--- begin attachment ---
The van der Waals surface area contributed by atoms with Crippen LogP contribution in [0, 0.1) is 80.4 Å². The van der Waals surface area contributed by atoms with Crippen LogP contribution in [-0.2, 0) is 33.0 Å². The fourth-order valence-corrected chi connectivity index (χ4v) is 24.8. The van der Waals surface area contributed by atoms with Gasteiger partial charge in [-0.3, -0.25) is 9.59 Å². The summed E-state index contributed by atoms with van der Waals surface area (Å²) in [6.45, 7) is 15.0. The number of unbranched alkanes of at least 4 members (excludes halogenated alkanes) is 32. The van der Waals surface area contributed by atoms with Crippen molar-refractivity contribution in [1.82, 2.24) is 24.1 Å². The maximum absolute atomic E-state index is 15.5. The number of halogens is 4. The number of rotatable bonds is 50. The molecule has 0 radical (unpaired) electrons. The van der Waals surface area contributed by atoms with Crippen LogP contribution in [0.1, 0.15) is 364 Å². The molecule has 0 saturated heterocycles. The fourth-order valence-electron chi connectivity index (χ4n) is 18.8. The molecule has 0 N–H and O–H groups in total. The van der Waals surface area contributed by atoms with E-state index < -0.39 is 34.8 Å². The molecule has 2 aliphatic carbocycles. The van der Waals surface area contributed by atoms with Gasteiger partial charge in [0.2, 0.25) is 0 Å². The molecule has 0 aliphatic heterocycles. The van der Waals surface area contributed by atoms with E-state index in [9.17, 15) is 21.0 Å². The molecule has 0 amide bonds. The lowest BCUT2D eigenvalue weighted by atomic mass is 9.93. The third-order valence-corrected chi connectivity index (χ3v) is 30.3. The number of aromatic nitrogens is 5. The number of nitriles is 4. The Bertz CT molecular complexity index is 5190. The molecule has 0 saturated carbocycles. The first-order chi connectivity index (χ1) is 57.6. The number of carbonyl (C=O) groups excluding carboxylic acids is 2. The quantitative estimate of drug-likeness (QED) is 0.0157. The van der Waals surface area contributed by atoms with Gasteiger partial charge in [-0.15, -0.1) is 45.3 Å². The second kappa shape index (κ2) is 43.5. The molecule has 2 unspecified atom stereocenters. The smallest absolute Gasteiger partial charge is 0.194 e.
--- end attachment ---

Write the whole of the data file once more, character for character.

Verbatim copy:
The van der Waals surface area contributed by atoms with Crippen LogP contribution in [0, 0.1) is 80.4 Å². The van der Waals surface area contributed by atoms with Crippen LogP contribution in [-0.2, 0) is 33.0 Å². The fourth-order valence-corrected chi connectivity index (χ4v) is 24.8. The van der Waals surface area contributed by atoms with Gasteiger partial charge in [-0.3, -0.25) is 9.59 Å². The summed E-state index contributed by atoms with van der Waals surface area (Å²) in [6.45, 7) is 15.0. The number of unbranched alkanes of at least 4 members (excludes halogenated alkanes) is 32. The van der Waals surface area contributed by atoms with Crippen molar-refractivity contribution in [1.82, 2.24) is 24.1 Å². The maximum absolute atomic E-state index is 15.5. The number of halogens is 4. The number of rotatable bonds is 50. The molecule has 0 radical (unpaired) electrons. The van der Waals surface area contributed by atoms with Crippen LogP contribution in [0.1, 0.15) is 364 Å². The molecule has 0 saturated heterocycles. The fourth-order valence-electron chi connectivity index (χ4n) is 18.8. The molecule has 0 N–H and O–H groups in total. The van der Waals surface area contributed by atoms with E-state index < -0.39 is 34.8 Å². The molecule has 2 aliphatic carbocycles. The van der Waals surface area contributed by atoms with Gasteiger partial charge in [0.2, 0.25) is 0 Å². The molecule has 0 aliphatic heterocycles. The van der Waals surface area contributed by atoms with E-state index in [9.17, 15) is 21.0 Å². The molecule has 0 amide bonds. The lowest BCUT2D eigenvalue weighted by atomic mass is 9.93. The third-order valence-corrected chi connectivity index (χ3v) is 30.3. The number of aromatic nitrogens is 5. The number of nitriles is 4. The Bertz CT molecular complexity index is 5190. The molecule has 0 saturated carbocycles. The first-order chi connectivity index (χ1) is 57.6. The number of carbonyl (C=O) groups excluding carboxylic acids is 2. The quantitative estimate of drug-likeness (QED) is 0.0157. The van der Waals surface area contributed by atoms with Gasteiger partial charge in [-0.15, -0.1) is 45.3 Å². The second kappa shape index (κ2) is 43.5. The molecule has 2 unspecified atom stereocenters. The smallest absolute Gasteiger partial charge is 0.194 e.